(originally published 4/18/19)
In my long professional life, I’ve created all sorts of plans for all sorts of groups. Plans are great – done well, they’re a roadmap. What I haven’t done often– or even seen often – is a report on what happened once the plan was done. The reason is simple – plans are seldom executed. Jackson County’s 1932 Results of County Planning is a plan that not only was executed, but boldly celebrated its accomplishments. During a period coincident with the Great Depression, Jackson County planned and built a new system of roads and highways – streets that today make up a large part of the metro’s transit framework. It also laid the foundation for Jackson County’s extensive park and recreation system. In a beautiful photo array, Results of County Planning documented what the plan’s outcomes were to be, while providing a snapshot of county geography at an important point in time. From history’s perspecitve eight decades later, it also hints at the limitations of the effort, or any plan.
In 1927, growth seemed limitless. Had the movers and shakers of Kansas City and Jackson County foreseen the economic crisis a few years ahead, they might not have made grand plans. But plan they did. As local developers built new homes at fever pitch, and the chamber of commerce instituted a five-year plan for industrial expansion, downtown Kansas City, Missouri attracted more than $50 million in investment, and Jackson County, under the direction of Presiding Judge Harry Truman, started planning for the county’s future highway needs, in order to “open up Jackson County to its fullest possibilities.”
By 1932, the first phase of Jackson County’s work was done, prompting the publication of Results of County Planning – part pitch-book, part travelogue, and part pictorial love letter to the County’s most prominent citizens and beloved institutions. Each page presents beautiful black and white photos of landmark points throughout Jackson County, arranged in a one-lap ambling tour that begins in downtown Kansas City, then heads east to Independence and roughly follows a clockwise path that concludes at the old Watts Mill site at 103rd and State Line.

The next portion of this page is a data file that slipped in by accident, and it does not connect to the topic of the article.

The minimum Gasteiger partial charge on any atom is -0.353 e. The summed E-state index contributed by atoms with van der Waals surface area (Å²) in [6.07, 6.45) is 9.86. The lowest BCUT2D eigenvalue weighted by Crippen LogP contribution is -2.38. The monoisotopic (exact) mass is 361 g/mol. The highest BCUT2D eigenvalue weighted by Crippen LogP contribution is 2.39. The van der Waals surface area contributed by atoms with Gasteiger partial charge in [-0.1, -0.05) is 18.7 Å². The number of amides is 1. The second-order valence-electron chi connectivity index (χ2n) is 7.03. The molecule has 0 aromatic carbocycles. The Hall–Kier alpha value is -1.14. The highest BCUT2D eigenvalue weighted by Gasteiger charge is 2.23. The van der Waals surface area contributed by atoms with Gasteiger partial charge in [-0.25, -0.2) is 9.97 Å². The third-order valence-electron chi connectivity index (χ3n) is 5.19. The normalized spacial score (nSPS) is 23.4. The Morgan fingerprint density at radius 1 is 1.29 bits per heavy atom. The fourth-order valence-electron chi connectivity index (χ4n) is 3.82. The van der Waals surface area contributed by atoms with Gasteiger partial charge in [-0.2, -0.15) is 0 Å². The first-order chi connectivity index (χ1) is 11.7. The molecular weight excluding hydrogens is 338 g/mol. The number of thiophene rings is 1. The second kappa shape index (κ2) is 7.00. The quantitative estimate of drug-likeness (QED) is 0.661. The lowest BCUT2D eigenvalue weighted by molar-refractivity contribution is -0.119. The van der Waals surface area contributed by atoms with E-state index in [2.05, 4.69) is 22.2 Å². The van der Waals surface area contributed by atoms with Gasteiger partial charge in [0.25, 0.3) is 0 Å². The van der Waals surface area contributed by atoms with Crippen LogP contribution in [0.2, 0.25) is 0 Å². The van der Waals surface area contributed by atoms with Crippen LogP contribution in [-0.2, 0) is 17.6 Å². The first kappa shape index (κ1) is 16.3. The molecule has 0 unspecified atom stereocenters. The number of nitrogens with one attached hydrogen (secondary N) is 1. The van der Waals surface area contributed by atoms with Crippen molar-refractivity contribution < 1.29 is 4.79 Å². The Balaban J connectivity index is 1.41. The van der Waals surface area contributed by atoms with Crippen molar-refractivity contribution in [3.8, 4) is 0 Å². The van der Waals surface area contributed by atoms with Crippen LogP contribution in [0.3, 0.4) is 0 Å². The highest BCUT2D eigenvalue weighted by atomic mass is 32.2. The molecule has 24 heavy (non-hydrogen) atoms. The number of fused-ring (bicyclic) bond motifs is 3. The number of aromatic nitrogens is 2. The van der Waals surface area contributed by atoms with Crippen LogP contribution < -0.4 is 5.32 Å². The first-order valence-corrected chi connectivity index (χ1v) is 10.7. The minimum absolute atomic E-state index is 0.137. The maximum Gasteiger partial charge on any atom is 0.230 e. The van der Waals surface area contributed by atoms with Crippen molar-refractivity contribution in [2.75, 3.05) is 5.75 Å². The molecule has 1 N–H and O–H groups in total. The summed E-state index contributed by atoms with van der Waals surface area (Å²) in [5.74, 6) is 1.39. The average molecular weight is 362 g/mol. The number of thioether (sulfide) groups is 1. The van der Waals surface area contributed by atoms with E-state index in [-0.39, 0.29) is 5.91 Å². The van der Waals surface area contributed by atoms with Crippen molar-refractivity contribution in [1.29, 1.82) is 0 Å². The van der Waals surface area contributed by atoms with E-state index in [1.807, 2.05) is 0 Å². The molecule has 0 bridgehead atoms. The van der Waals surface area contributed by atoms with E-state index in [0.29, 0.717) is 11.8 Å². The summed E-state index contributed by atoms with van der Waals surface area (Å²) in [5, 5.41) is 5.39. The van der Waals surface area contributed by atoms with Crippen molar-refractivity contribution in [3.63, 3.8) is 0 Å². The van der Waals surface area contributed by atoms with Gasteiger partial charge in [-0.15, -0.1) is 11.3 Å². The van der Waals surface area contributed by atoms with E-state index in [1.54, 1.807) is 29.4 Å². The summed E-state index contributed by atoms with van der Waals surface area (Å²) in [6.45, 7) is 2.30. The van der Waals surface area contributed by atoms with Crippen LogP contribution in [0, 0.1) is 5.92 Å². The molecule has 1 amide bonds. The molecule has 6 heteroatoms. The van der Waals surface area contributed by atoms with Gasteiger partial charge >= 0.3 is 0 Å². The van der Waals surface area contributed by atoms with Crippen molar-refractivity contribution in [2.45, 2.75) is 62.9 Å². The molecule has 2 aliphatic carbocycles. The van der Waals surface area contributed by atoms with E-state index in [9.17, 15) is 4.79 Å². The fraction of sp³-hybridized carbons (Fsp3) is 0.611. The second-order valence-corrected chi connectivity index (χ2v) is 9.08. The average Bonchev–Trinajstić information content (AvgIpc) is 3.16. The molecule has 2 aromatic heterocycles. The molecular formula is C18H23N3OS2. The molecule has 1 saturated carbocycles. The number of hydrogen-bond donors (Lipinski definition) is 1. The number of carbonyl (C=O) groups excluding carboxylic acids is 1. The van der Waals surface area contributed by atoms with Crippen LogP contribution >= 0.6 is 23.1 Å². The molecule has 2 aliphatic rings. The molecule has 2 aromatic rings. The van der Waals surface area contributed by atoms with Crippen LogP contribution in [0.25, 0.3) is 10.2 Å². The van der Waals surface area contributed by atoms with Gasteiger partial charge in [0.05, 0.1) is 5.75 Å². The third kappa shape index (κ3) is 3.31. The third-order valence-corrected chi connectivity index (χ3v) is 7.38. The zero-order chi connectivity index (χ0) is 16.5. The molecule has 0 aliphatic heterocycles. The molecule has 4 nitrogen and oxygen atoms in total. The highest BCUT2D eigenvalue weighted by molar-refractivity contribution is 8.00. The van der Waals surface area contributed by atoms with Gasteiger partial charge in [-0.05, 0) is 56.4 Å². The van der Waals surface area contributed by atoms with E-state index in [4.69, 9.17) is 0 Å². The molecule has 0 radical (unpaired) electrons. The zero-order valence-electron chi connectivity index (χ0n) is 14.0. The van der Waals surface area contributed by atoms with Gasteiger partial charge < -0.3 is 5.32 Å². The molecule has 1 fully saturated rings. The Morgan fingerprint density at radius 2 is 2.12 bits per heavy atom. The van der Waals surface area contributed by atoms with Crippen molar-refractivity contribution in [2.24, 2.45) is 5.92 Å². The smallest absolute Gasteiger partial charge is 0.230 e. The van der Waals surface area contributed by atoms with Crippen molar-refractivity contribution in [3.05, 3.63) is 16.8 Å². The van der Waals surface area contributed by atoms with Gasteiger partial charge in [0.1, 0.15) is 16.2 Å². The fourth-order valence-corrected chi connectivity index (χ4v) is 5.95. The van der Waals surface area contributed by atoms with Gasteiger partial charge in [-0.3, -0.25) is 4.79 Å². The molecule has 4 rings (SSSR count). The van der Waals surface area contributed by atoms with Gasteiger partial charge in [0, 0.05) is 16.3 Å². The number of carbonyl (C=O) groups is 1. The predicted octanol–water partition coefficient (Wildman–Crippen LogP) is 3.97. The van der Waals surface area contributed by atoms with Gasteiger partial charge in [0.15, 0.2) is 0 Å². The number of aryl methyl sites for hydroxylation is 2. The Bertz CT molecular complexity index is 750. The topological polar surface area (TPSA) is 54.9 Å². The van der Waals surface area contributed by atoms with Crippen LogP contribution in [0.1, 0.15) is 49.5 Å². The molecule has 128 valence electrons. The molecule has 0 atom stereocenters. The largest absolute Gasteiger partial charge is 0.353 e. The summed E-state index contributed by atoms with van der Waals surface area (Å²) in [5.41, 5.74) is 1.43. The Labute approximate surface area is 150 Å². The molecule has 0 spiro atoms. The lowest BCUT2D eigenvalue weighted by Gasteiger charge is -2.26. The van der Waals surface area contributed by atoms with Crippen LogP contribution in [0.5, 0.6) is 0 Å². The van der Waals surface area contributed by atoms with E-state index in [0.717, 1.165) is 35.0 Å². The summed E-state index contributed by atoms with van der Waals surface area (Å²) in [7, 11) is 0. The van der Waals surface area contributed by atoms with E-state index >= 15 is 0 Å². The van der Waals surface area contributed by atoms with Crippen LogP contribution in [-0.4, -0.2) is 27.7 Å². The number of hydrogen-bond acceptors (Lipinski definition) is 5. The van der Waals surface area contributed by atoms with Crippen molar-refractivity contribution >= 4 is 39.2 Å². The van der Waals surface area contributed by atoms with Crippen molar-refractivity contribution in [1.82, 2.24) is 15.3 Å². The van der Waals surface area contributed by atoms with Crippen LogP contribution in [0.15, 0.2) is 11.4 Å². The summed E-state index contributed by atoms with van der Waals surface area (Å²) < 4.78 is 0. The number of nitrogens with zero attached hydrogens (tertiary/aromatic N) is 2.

“Sound reasoning gave basis to a two-fold plan which (1) pledged a system of highways that would make every section of the county accessible to the public, and (2) the eventual development of rivers, parks and other recreational places for public benefit.”
This quote from the book’s front pages assure the reader that all this work was based on “sound reasoning,” while a few pages later, the book declares the plan to be “based on practical needs; it was carried out along practical lines; its effect will be for the practical benefit of every citizen!” No restatement of findings here, although there is a fold-out map in the back showing which roads were improved, and a slim account of the lengths of pavement completed (more than 200 miles), all as a result of this plan. As a side note, N.T. Veatch, Jr. (Black & Veatch founding partner) was the project engineer, so the plan was likely technically well done. Still, in terms of evidence that effort matched need, the reader must take a leap of faith. Instead, the book lets the pictures tell the story – at least 200 of them, artistically laid across 110 of the book’s 122 pages. Nearly every nook and cranny in Jackson County is represented, highlighting some of the county’s best vistas, most impressive farms, and most venerable institutions.